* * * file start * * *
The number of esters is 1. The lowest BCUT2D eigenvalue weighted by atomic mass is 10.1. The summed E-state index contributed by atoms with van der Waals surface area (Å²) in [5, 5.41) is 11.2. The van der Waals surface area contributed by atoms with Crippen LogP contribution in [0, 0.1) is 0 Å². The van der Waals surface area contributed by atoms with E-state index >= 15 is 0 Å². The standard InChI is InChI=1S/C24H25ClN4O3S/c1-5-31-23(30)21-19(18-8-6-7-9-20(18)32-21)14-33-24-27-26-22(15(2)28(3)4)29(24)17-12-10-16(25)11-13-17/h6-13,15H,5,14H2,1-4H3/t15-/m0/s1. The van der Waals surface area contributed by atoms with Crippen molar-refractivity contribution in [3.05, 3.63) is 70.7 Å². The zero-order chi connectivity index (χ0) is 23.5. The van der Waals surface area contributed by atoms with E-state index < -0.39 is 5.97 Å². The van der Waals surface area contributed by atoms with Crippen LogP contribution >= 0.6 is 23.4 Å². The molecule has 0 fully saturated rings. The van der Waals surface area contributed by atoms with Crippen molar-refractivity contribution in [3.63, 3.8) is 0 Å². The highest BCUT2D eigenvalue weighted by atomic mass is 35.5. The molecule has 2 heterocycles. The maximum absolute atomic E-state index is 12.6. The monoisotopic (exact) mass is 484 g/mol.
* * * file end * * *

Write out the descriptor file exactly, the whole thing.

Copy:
The number of esters is 1. The lowest BCUT2D eigenvalue weighted by atomic mass is 10.1. The summed E-state index contributed by atoms with van der Waals surface area (Å²) in [5, 5.41) is 11.2. The van der Waals surface area contributed by atoms with Crippen LogP contribution in [0, 0.1) is 0 Å². The van der Waals surface area contributed by atoms with E-state index >= 15 is 0 Å². The standard InChI is InChI=1S/C24H25ClN4O3S/c1-5-31-23(30)21-19(18-8-6-7-9-20(18)32-21)14-33-24-27-26-22(15(2)28(3)4)29(24)17-12-10-16(25)11-13-17/h6-13,15H,5,14H2,1-4H3/t15-/m0/s1. The van der Waals surface area contributed by atoms with Crippen molar-refractivity contribution in [3.05, 3.63) is 70.7 Å². The zero-order chi connectivity index (χ0) is 23.5. The van der Waals surface area contributed by atoms with E-state index < -0.39 is 5.97 Å². The van der Waals surface area contributed by atoms with Crippen LogP contribution >= 0.6 is 23.4 Å². The molecule has 0 fully saturated rings. The van der Waals surface area contributed by atoms with Crippen molar-refractivity contribution in [3.63, 3.8) is 0 Å². The highest BCUT2D eigenvalue weighted by atomic mass is 35.5. The molecule has 2 heterocycles. The maximum absolute atomic E-state index is 12.6. The monoisotopic (exact) mass is 484 g/mol.